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Joseph Connors, “Un teorema sacro. San Carlo alle Quattro Fontane”

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Joseph Connors, “Un teorema sacro. San Carlo alle Quattro Fontane”
Joseph Connors, “Un teorema sacro. San Carlo alle Quattro Fontane”, in Il giovane Borromini.
Dagli esordi a San Carlo alle Quattro Fontane, ed. MANUELA KAHN-ROSSI, MARCO
FRANCIOLLI, exh. cat. (Lugano, Museo Cantonale d’arte), Milan, Skira, 1999, pp. 459–474.
S. Carlo alle Quattro Fontane, called S. Carlino because of its small size, or S. Carlitos by its
Spanish patrons, was Borromini’s independent commission and one that stood close to his heart
for his whole life. He won the commission when he was 35. He built the church between ages 39
and 45. At age 51 he came back to it to tell the monks his life’s story. At age 61 or 62 he
conceived a project to publish the church, and did a series of drawings revealing the secrets of its
geometry. At age 66 he began the facade, the most musical and movemented of all his works. He
was so fond of S. Carlino that at 67 he asked to be buried here and began to plan a high altar
chapel in the crypt. When he died at 68 the facade had reached the level of the main cornice; it
was finished a decade later by Borromini’s incompetent nephew.
The interior of S. Carlino is the most powerful expression of Borromini’s plastic architecture.
Arches jump from pier to pier, bent in permanent torsion. Because the space on this tiny site was
so constrained there was no question of having a normal Greek cross, with four equal arms.
Instead fictive space was suggested by nicchioni, big niches with optically adjusted coffering that
makes them seem deeper than they are. The cupola too is covered with coffering, like a
malleable net stretched over the surface. The source of the coffering design comes from a
woodcut in Serlio, but the plastic quality as it stretches over the surface of the cupola is entirely
Borromini’s own.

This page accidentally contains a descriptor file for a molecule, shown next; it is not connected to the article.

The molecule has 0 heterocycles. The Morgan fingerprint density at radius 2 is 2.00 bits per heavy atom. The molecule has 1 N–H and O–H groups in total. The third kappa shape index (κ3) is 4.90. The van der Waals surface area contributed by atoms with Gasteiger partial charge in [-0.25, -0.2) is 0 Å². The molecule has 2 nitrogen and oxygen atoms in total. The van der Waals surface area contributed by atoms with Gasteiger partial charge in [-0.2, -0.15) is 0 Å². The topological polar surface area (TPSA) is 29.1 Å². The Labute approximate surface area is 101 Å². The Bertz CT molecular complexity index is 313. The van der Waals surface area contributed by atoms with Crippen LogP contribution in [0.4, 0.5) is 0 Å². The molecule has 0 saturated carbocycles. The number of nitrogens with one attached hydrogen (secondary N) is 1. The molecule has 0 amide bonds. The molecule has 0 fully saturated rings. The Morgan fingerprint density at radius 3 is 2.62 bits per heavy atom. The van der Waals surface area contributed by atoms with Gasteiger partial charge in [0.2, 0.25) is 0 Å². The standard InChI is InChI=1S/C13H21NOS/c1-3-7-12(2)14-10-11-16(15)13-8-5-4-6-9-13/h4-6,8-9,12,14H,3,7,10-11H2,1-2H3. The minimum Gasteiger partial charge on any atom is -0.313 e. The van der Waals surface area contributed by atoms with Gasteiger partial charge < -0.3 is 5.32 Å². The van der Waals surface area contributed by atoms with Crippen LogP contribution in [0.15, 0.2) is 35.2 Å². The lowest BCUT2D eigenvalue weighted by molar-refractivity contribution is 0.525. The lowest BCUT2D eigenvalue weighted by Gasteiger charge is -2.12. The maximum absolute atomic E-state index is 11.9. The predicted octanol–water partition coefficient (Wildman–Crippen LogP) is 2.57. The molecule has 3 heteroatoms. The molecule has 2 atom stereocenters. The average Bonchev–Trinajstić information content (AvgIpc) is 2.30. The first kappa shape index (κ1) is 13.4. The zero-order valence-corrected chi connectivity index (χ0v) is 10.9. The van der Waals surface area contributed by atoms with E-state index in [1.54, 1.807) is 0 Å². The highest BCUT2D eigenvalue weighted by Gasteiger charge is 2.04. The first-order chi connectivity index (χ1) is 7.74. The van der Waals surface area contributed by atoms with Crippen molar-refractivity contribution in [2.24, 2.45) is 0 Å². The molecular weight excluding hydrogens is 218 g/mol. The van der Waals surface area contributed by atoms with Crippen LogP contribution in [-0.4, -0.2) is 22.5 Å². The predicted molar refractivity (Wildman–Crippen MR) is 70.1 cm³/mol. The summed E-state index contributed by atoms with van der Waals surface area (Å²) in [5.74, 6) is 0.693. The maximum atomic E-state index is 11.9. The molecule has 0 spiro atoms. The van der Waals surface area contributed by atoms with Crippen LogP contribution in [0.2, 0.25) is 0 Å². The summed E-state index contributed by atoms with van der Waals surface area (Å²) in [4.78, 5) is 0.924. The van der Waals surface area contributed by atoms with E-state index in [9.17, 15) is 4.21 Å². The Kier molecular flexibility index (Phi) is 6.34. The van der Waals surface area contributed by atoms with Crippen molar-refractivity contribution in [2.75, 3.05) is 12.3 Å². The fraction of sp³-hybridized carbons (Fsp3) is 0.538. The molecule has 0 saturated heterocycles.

One can see so many references to St. Peter’s that S. Carlino comes to seem like a St. Peter’s
compressed into a tiny space, about as big as one of the piers of St. Peter’s, into which (in a
famous comparison first made in the early 19th century) it could all fit. But at St. Peter’s the
piers are massivly solid; here the piers are pierced by doors and windows and hollowed out with
chapels behind them. The way the columns follow the curved contours of the nicchioni has
reminded many visitors of the flow of space in S. Lorenzo in Milan or of the vestibule to the
Piazza d’Oro in Hadrian’s Villa.
But maybe the best way to understand S. Carlino is to compare it with a church that is at first
enormously alike, but then in the end quite different. This is the chapel at the Chateau of Anet in
France, built by Philibert Delorme in 1547-55. Borromini could easily have known it from the
prints published in 1567. Anet too is a Greek cross compressed into a tiny space, and it too has a
shallow cupola with perspectival coffering. It also has pierced piers with hidden spaces behind
them, and like S. Carlino each pier has three niches that spill over from the face onto the sides.
But if Anet is a source for S. Carlino, it is a source assimilated and then cleverly subverted. Anet
is all discipline; one has no trouble telling the arms from the circular crossing. In contrast S.
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Carlino is all flow. One would be hard put to say for sure whether any part of the interior, say a
niche or a column, belongs to the crossing piers or to the arms. In Anet we are standing in a
classic space, in S. Carlo we are inside an enigma.
The riddle is made more complex when we try to assess the social level of Borromini’s
architecture. Is this a rich church, or a poor one? What does the architecture have to do with the
mission of the order that built it, unshod Spanish monks of the Trinitarian order dedicated to the
ransom of captives? Indeed, a perceptive critic named Andrea Comolli, applied a very harsh